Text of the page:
Bernie Sanders to Unveil HIV/AIDS Research Initiative
Mr. Sanders, who is advocating a single-payer health system, will propose establishing a $3 billion annual fund to reward developers who come up with new treatments for HIV and AIDS. The candidate for the Democratic presidential nomination wants to award money from the HIV/AIDS prize fund and permit generic competition for the newly developed drugs immediately after they are approved by the Food and Drug Administration.
“One of the great moral issues of our day is that people with HIV and AIDS are suffering and, in some cases, dying in America because they can’t afford to pay the outrageous prices being charged for the medicine they need to live,” Mr. Sanders said in a statement.
The timing of Mr. Sanders’s HIV and AIDS proposal suggests he is seizing on the public attention to the issue in the wake of Mrs. Clinton’s comments about the late former first lady.
At Nancy Reagan’s funeral last week Mrs. Clinton said that the former first lady had spurred a national conversation on HIV and AIDS in the 1980s and praised her “very effective, low-key advocacy.”
The Reagan administration has been criticized for its slow response to the AIDS crisis, and Mrs. Clinton’s words sparked immediate backlash. She apologized and said Mrs. Reagan was “no hero” in the fight against HIV and AIDS.
Mr. Sanders on Sunday criticized Ms. Clinton’s comments, which she has since apologized for. She has said she misspoke about the Reagans’ record and noted that “for that, I’m sorry.”
She also noted her own policy on health care and HIV and AIDS, writing in a blog post that an AIDS-free generation is in sight and that “as president, I promise you that I will not let up until we reach that goal.”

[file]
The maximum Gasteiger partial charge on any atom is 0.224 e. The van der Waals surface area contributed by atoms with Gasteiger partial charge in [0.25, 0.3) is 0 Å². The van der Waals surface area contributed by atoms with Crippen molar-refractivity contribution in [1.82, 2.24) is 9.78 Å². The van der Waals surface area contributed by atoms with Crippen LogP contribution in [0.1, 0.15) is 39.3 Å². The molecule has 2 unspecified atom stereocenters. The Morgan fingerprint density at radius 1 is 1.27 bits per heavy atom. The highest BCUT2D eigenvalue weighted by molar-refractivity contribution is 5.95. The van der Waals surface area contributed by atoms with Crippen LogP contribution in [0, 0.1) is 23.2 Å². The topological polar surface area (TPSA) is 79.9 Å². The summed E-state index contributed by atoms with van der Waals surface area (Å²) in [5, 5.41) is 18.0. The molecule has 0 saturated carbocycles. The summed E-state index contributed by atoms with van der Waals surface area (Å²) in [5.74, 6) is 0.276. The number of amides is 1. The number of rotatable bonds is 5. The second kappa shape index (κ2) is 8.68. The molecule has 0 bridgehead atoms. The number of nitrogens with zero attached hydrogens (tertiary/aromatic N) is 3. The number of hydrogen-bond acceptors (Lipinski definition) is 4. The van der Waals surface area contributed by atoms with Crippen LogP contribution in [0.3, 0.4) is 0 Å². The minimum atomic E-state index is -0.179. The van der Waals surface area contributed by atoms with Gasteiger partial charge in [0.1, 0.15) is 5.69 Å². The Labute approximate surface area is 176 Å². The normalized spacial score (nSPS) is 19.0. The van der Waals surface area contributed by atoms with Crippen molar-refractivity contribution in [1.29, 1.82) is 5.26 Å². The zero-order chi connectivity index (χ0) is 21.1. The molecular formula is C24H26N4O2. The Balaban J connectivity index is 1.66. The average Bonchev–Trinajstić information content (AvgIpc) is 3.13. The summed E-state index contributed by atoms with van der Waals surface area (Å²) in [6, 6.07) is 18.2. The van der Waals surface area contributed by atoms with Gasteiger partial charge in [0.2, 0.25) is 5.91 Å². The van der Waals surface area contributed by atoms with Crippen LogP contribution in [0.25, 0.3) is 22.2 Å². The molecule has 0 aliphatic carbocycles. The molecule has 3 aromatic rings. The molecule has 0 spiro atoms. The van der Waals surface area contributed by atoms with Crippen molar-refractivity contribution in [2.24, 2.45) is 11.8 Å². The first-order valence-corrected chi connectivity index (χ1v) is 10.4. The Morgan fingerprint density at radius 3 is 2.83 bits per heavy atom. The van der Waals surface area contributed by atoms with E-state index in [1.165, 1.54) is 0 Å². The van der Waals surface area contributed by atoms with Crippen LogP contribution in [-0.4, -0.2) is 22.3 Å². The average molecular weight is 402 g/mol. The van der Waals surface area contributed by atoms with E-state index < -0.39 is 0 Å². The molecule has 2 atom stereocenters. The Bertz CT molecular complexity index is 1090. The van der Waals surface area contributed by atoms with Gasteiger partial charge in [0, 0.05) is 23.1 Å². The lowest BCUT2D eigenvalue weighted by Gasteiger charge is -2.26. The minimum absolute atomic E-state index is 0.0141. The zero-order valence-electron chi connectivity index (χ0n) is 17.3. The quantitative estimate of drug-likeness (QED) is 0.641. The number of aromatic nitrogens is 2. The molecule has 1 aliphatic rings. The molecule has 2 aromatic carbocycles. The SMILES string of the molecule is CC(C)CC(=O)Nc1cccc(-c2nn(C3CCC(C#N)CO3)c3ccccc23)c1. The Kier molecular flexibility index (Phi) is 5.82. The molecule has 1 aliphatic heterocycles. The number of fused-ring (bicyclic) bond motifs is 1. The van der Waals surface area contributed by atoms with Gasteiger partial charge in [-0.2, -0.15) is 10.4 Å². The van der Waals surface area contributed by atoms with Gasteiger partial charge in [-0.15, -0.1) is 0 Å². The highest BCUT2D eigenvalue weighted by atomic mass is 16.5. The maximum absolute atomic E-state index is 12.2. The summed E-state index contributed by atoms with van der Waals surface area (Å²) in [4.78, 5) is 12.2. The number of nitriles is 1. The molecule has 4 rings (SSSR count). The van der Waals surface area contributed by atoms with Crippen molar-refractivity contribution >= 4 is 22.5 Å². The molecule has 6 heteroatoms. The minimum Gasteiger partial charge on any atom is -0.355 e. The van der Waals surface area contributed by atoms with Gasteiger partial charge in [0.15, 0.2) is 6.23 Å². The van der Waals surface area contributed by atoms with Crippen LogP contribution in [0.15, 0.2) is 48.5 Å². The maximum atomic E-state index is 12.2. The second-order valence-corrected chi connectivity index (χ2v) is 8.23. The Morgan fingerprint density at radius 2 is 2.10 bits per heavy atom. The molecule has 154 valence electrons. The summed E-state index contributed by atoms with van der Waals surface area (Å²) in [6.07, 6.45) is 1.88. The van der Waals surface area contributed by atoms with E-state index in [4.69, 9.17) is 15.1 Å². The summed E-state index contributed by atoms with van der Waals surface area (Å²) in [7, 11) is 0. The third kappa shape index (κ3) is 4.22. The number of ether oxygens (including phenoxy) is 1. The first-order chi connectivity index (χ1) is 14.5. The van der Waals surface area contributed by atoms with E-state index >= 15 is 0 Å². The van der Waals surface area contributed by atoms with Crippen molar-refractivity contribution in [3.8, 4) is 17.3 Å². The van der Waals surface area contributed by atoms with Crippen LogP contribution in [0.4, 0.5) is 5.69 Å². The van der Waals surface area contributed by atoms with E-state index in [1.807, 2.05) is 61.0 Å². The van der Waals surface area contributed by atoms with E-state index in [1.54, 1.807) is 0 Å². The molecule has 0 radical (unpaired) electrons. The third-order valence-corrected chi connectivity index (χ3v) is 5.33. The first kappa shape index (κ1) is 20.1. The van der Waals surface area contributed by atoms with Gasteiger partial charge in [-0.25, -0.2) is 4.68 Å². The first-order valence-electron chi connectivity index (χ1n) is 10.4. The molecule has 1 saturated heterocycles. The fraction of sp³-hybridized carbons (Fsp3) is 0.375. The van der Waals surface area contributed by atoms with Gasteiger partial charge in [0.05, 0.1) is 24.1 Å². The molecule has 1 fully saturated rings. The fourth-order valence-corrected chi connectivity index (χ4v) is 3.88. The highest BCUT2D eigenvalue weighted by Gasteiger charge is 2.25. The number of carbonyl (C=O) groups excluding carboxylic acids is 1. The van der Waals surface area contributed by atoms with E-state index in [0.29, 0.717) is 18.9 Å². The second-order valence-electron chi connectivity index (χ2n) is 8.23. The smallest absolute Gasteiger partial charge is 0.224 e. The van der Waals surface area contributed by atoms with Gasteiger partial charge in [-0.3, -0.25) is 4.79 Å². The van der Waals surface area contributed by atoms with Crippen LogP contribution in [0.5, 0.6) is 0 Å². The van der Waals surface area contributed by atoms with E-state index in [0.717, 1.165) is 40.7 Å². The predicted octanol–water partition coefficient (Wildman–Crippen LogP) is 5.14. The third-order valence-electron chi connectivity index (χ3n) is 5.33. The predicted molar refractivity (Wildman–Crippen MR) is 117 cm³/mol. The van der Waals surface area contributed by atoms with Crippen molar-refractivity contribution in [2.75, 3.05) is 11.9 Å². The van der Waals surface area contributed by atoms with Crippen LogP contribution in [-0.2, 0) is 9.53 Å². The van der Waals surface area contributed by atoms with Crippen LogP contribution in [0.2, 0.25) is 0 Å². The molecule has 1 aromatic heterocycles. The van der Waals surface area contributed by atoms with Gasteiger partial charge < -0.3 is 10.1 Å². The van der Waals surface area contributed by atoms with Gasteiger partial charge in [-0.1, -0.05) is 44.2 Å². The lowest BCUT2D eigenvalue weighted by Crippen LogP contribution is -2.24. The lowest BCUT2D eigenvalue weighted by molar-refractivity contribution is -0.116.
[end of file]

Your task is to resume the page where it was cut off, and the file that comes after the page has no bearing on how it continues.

To that end, she called for expanding access to an HIV prevention drug, expansion of Medicaid, and an increase in global funding for HIV and AIDS prevention and treatment.
Health care coverage has emerged as a dividing issue on the campaign trail, with Mr. Sanders facing criticism for the cost of his single-payer plan where government replaces insurers. Mrs. Clinton has also targeted rising prescription drug costs in her health plan, which would limit patients’ out-of-pocket payments to $250 a month for drugs for serious and chronic conditions.
He would also direct the Department of Health and Human Services to negotiate drug prices and reduce barriers to importing lower-cost drugs into the U.S. She also wants drug companies to be required to spend a set portion of their revenue on research and development if they want to maintain federal support such as tax credits or research money.
By STEPHANIE ARMOUR